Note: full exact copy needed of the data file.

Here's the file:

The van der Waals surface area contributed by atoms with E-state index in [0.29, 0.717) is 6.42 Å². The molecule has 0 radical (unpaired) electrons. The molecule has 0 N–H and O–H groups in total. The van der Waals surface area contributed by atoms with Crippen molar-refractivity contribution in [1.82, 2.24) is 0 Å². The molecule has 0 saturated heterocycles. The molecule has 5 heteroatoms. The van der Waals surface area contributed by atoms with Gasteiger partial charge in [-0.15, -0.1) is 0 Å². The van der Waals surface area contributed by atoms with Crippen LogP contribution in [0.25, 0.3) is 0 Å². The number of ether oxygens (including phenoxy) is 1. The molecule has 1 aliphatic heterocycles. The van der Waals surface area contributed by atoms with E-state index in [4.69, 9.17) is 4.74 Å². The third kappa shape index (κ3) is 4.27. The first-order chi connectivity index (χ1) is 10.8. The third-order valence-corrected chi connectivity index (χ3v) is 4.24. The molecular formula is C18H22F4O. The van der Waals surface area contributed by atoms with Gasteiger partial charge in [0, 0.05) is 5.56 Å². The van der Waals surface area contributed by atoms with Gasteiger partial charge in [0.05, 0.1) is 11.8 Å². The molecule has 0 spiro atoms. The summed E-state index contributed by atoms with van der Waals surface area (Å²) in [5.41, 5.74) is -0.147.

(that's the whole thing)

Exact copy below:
The van der Waals surface area contributed by atoms with E-state index in [0.29, 0.717) is 6.42 Å². The molecule has 0 radical (unpaired) electrons. The molecule has 0 N–H and O–H groups in total. The van der Waals surface area contributed by atoms with Crippen molar-refractivity contribution in [1.82, 2.24) is 0 Å². The molecule has 0 saturated heterocycles. The molecule has 5 heteroatoms. The van der Waals surface area contributed by atoms with Gasteiger partial charge in [-0.15, -0.1) is 0 Å². The van der Waals surface area contributed by atoms with Crippen LogP contribution in [0.25, 0.3) is 0 Å². The number of ether oxygens (including phenoxy) is 1. The molecule has 1 aliphatic heterocycles. The van der Waals surface area contributed by atoms with E-state index in [4.69, 9.17) is 4.74 Å². The third kappa shape index (κ3) is 4.27. The first-order chi connectivity index (χ1) is 10.8. The third-order valence-corrected chi connectivity index (χ3v) is 4.24. The molecular formula is C18H22F4O. The van der Waals surface area contributed by atoms with Gasteiger partial charge in [0, 0.05) is 5.56 Å². The van der Waals surface area contributed by atoms with Gasteiger partial charge in [0.05, 0.1) is 11.8 Å². The molecule has 0 spiro atoms. The summed E-state index contributed by atoms with van der Waals surface area (Å²) in [5.41, 5.74) is -0.147.